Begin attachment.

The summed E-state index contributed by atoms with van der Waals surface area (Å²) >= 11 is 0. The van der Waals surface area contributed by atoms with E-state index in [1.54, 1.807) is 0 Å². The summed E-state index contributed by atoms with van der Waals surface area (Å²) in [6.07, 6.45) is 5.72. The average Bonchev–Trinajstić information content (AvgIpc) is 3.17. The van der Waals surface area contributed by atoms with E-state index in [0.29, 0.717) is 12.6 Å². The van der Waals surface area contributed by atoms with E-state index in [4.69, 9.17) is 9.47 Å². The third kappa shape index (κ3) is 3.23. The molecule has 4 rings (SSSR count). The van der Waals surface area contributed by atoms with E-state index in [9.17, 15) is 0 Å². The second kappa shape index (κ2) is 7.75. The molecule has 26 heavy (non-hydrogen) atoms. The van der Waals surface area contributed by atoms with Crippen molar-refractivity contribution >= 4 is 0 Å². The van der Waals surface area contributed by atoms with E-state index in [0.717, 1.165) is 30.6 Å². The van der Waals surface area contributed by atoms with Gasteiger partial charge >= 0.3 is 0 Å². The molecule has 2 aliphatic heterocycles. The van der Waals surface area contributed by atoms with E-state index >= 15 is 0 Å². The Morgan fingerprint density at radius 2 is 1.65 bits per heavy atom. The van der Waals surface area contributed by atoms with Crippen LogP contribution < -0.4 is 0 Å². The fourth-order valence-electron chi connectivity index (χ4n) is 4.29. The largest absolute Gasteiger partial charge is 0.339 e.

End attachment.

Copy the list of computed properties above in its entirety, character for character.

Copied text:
The summed E-state index contributed by atoms with van der Waals surface area (Å²) >= 11 is 0. The van der Waals surface area contributed by atoms with E-state index in [1.54, 1.807) is 0 Å². The summed E-state index contributed by atoms with van der Waals surface area (Å²) in [6.07, 6.45) is 5.72. The average Bonchev–Trinajstić information content (AvgIpc) is 3.17. The van der Waals surface area contributed by atoms with E-state index in [0.29, 0.717) is 12.6 Å². The van der Waals surface area contributed by atoms with E-state index in [4.69, 9.17) is 9.47 Å². The third kappa shape index (κ3) is 3.23. The molecule has 4 rings (SSSR count). The van der Waals surface area contributed by atoms with E-state index in [9.17, 15) is 0 Å². The second kappa shape index (κ2) is 7.75. The molecule has 26 heavy (non-hydrogen) atoms. The van der Waals surface area contributed by atoms with Crippen molar-refractivity contribution >= 4 is 0 Å². The van der Waals surface area contributed by atoms with E-state index in [0.717, 1.165) is 30.6 Å². The van der Waals surface area contributed by atoms with Gasteiger partial charge >= 0.3 is 0 Å². The molecule has 2 aliphatic heterocycles. The van der Waals surface area contributed by atoms with E-state index >= 15 is 0 Å². The Morgan fingerprint density at radius 2 is 1.65 bits per heavy atom. The van der Waals surface area contributed by atoms with Crippen LogP contribution < -0.4 is 0 Å². The fourth-order valence-electron chi connectivity index (χ4n) is 4.29. The largest absolute Gasteiger partial charge is 0.339 e.